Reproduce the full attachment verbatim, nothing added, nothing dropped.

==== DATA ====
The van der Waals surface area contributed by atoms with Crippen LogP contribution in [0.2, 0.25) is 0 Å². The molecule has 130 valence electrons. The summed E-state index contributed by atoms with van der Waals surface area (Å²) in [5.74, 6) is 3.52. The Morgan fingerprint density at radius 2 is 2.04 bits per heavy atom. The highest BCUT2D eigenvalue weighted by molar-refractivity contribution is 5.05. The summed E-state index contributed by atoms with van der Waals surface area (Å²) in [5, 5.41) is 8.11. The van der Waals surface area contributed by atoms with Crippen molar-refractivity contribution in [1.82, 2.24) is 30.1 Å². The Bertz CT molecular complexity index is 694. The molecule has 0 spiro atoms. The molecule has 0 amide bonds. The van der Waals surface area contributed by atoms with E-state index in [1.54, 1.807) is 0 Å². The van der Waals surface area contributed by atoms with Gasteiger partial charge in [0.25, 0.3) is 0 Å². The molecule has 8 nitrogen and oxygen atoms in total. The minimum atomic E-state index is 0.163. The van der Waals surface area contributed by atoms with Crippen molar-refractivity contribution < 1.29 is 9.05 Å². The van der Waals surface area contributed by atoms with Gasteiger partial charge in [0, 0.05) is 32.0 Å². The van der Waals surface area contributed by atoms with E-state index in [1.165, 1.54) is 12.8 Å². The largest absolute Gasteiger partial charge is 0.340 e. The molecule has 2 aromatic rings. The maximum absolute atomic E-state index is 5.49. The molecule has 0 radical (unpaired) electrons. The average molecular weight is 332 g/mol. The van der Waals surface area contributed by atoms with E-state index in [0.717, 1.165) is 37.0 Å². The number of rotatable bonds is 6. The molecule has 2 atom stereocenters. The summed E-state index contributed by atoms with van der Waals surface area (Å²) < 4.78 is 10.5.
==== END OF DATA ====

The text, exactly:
The van der Waals surface area contributed by atoms with Crippen LogP contribution in [0.2, 0.25) is 0 Å². The molecule has 130 valence electrons. The summed E-state index contributed by atoms with van der Waals surface area (Å²) in [5.74, 6) is 3.52. The Morgan fingerprint density at radius 2 is 2.04 bits per heavy atom. The highest BCUT2D eigenvalue weighted by molar-refractivity contribution is 5.05. The summed E-state index contributed by atoms with van der Waals surface area (Å²) in [5, 5.41) is 8.11. The van der Waals surface area contributed by atoms with Crippen molar-refractivity contribution in [1.82, 2.24) is 30.1 Å². The Bertz CT molecular complexity index is 694. The molecule has 0 spiro atoms. The molecule has 0 amide bonds. The van der Waals surface area contributed by atoms with E-state index in [1.54, 1.807) is 0 Å². The van der Waals surface area contributed by atoms with Gasteiger partial charge in [0.25, 0.3) is 0 Å². The molecule has 8 nitrogen and oxygen atoms in total. The minimum atomic E-state index is 0.163. The van der Waals surface area contributed by atoms with Crippen molar-refractivity contribution < 1.29 is 9.05 Å². The van der Waals surface area contributed by atoms with Gasteiger partial charge in [0, 0.05) is 32.0 Å². The van der Waals surface area contributed by atoms with E-state index in [1.165, 1.54) is 12.8 Å². The largest absolute Gasteiger partial charge is 0.340 e. The molecule has 2 aromatic rings. The maximum absolute atomic E-state index is 5.49. The molecule has 0 radical (unpaired) electrons. The average molecular weight is 332 g/mol. The van der Waals surface area contributed by atoms with E-state index in [0.717, 1.165) is 37.0 Å². The number of rotatable bonds is 6. The molecule has 2 atom stereocenters. The summed E-state index contributed by atoms with van der Waals surface area (Å²) < 4.78 is 10.5.